Muhammad Faheem

On the evening of February 6, 2006, Pakistan’s cricket team was chasing 328 runs target set by their arch-rival India at the Peshawar’s Arbab Niaz Cricket Stadium.

At the day draw to a close, Pakistan needed 18 runs on 18 balls with three wickets in hand; however, the game come to end due to insufficient day light. Pakistan won the match by seven runs under the Duckworth–Lewis–Stern method (DLS).

Many among those in the stadium had no inkling that this will be the last international cricket match at this stadium. The Lahore attack on Sri Lankan team in 2009 nearly dealt a death blow to international cricket in Pakistan as teams refused to play cricket in the country till 2015 Zimbabwe visit. Then come the Pakistan Super League and slowly international teams started visiting Pakistan. West Indies, Sri Lank and Bangladesh visits have been followed by Australia and England this year, while New Zealand team will also visit during the current month.

Next year, Pakistan is also scheduled to host the Asia Cup and 2025 ICC Champions Trophy will also take also in country and it is going to first ICC event to take place in the country after 1996.

Peshawar is red flag for western teams

Pakistan Cricket Board (PCB) Chairman Ramiz Raja statement about Peshawar being red flag for western teams has come a shock for many of the city residents. Talking to Sky Sports during the Multan Test PCB chairman when asked if Pakistan will continue to play its cricket in Multan, Rawalpindi, Lahore and Karachi alone or going to hold matches at other venues like Peshawar and Faisalabad, PCB chief said that Peshawar was still a red flag for western countries.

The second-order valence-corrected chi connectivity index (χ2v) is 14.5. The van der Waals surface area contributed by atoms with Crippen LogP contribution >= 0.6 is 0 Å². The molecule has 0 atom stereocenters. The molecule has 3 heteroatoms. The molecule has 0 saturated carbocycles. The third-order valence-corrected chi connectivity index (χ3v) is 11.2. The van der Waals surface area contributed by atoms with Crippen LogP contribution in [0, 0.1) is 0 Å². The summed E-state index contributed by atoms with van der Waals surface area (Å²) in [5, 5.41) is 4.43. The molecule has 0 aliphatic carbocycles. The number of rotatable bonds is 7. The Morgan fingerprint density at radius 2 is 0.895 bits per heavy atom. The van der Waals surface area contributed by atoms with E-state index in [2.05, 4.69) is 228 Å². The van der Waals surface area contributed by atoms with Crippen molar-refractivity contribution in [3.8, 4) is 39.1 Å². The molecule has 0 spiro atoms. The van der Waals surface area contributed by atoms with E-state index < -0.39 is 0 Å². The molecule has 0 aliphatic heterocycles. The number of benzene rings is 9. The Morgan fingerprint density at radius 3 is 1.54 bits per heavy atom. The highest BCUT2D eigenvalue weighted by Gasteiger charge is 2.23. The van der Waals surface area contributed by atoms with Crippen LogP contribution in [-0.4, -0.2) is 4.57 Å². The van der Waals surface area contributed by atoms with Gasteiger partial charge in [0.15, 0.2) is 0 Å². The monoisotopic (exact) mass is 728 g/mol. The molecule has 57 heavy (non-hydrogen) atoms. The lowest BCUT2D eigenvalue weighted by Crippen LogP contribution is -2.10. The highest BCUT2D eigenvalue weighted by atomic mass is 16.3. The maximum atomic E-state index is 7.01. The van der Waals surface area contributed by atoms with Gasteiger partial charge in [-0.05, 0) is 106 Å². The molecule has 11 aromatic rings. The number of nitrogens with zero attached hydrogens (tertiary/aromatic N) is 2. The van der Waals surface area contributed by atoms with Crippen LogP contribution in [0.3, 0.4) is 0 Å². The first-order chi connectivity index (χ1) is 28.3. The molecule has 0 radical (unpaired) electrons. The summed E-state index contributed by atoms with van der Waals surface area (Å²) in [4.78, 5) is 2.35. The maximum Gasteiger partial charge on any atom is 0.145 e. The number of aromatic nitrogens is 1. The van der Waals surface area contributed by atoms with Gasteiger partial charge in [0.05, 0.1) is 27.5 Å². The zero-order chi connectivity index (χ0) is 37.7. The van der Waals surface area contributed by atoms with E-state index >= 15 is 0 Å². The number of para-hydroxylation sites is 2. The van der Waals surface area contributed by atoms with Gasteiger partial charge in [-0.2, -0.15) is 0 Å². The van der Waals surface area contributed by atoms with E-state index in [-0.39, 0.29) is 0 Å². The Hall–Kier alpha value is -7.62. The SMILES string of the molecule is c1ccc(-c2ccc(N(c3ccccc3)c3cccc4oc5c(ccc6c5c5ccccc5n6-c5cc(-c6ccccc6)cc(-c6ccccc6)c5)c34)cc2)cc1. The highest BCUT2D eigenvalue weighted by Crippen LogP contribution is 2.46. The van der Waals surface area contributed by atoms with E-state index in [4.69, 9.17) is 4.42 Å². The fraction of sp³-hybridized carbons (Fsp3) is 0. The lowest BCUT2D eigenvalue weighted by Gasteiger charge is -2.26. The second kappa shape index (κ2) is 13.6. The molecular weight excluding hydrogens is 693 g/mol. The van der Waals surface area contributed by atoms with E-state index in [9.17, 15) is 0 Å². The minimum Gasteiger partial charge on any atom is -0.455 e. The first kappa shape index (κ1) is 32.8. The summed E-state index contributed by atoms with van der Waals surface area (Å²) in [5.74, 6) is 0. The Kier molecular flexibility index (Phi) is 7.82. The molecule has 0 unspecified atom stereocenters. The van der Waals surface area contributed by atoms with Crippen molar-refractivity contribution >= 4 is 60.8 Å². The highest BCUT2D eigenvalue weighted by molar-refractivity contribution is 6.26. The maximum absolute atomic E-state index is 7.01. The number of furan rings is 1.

However, he said that work on the Faisalabad and Sialkot stadiums was in progress and they will see soon cricket matches.

The statement came as rude shock to the most of the city’s cricket lovers and it also raises questions over billions of spending of construction of two cricket stadiums in the city.

The question rises if the foreign players were not ready to play matches in the city, then what was the point of pumping billions of rupees into construction of stadiums.

Rs 3.24 billion investment in Peshawar Cricket stadiums

Arbab Niaz is the only international venue in the city and has seen six test and 17 one day matches.

The reconstruction of the stadium was started in December 2017 and scheduled to complete by 2020; however, it was delayed due to the pandemic. The project is due for completion during the current; however, further delay of three to four months was also possible.

The project is likely to cost Rs 1.94 billion.

Keeping the delay in construction of Arbab Niaz stadium, KP government started working on another cricket stadium in Hayatabad by converting the Hayatabad Sports Complex into cricket ground on a fast track basis.

The project which was scheduled to complete within four months is two years later far from completion and its cost has also jumped to Rs 1.30 billion.

Construction of both the stadiums is likely to cost the province Rs 3.24 billion.

A poor province like KP where thousands of people were living below the poverty line spends Rs 3.24 billion on construction of stadiums and it took only a sentence to PCB chief to dismiss the venue.

The money could have been spent on putting thousand of out of school children into schools, interest free loans for the youths and drinking water supply for people lacking access to drinking water.

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